More than anything else, I eat slowly. ADS is still the slowest eater I have ever seen. But putting down your fork in between bites is a great starting place. This isn’t a shoveling contest. It’s not a contest at all. Take your time. Relax. Have a sip of wine. Engage in conversation. Take small bites, chew, taste your food, and thoroughly enjoy it.

Then when your plate is done, go up for seconds. Or even thirds if you like. The idea is that by slowing down your eating, you are allowing your body the time to send appropriate signals that it’s done. But it does take some awareness and practice to be able to recognize and heed the messages from your body to stop stuffing food in your pie hole.

Have a remedy on hand
Absinthe is amazing, as are ouzo, sambuca, and the other anise based spirits, at relieving the symptoms of overeating. There is no reason to shoot it back like medicine. In fact the absinthe should be mixed with water and properly louched. You can even chill down an ouzo and make it cloudy with the healing anise oils contained within.

But anise doesn’t have the corner on the market in this regard. Some will swear by grappa. The Normans will indeed shoot back a slug of calvados in the middle of a meal to fortify them for the courses ahead.

Keep your eyes on the prize
The goal in all of this is to actually enjoy the dessert when it’s served. These tips aren’t about deprivation, they are an attempt to extend and maximize your pleasure. Granted, that assumes that the dessert is actually worth a damn, and that the whipped cream isn’t overwhipped.

But after the meal you just had, you don’t need much of this stuff either. Those who bake know exactly how much fat, refined flour and sugar goes into things like cookies, pastries and pie crusts. It’s a lot.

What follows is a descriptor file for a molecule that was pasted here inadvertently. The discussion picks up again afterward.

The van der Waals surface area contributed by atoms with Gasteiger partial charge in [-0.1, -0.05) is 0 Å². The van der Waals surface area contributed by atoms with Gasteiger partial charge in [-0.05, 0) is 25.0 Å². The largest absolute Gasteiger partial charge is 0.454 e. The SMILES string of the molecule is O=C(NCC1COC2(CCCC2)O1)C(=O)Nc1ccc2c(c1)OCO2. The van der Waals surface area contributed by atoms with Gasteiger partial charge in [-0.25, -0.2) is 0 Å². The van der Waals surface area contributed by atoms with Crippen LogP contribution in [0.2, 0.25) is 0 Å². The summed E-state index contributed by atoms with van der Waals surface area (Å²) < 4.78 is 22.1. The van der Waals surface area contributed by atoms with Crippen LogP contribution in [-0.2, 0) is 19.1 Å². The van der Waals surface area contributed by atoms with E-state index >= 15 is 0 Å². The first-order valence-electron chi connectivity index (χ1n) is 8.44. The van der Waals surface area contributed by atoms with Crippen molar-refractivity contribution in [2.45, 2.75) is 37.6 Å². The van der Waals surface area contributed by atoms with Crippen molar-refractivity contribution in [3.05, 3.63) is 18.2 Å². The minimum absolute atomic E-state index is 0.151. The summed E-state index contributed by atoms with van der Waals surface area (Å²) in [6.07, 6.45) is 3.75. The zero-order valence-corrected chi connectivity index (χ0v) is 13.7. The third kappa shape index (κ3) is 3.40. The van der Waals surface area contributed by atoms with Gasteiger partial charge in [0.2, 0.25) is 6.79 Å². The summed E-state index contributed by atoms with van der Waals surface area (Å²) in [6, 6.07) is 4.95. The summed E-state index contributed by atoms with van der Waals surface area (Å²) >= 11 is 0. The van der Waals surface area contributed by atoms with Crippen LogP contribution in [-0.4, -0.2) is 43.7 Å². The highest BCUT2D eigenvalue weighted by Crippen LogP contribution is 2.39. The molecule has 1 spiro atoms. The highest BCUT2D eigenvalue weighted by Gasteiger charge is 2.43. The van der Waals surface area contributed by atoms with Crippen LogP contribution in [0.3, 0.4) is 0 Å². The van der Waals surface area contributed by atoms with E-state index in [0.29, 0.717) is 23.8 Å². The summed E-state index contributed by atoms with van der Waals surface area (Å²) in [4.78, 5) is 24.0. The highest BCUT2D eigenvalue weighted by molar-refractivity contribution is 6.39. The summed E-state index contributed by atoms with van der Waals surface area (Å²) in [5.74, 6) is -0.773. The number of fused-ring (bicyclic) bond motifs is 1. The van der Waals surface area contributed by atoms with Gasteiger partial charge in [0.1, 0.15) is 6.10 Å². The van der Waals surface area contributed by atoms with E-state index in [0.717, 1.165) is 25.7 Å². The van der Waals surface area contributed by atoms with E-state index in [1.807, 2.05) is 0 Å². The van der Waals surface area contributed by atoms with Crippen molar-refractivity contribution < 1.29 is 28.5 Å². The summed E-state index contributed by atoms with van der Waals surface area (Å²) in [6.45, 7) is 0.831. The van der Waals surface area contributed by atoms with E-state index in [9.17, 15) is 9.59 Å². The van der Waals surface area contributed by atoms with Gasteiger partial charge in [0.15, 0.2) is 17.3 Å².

Enjoy it. Cut loose. Swimsuit season is more than half a year away. And you still have over a month before you even need to start thinking about your New Year’s resolutions. The time to let yourself go a little bit is right now. So go crazy. I just want you to taste everything you eat and enjoy every last bite.

Cheers.

4 Comments leave one →
  1. November 20, 2012 11:18 am

    One of the things that annoys me about Thanksgiving is that my family overdoes it so much. There is way more food than necessary and the pre-dinner eating is out of control. There is so much food out before the main event that we’re usually full before we sit down but we eat anyway. By the time dessert rolls around people can’t eat more than a bite or two and as the dessert maker, it’s annoying when I’ve worked so hard to make beautiful, scratch desserts and they can’t be enjoyed.

  2. November 20, 2012 11:42 am

    But it doesn’t matter if you are thin if you don’t do any “meaningful exercise.” You might as well just enjoy yourself and get festively plump. Don’t you live in McKownville? The SUNY loop is almost exactly a 5k (if you run Collins Circle). I’m just saying…

  3. November 20, 2012 11:47 am

    I make a Herbal Digestif that is a great remedy for over-eating (and it delicious in cocktails, too!). Here’s the recipe, if anyone would like to try it (super easy). It also makes a great gift or host/ess present.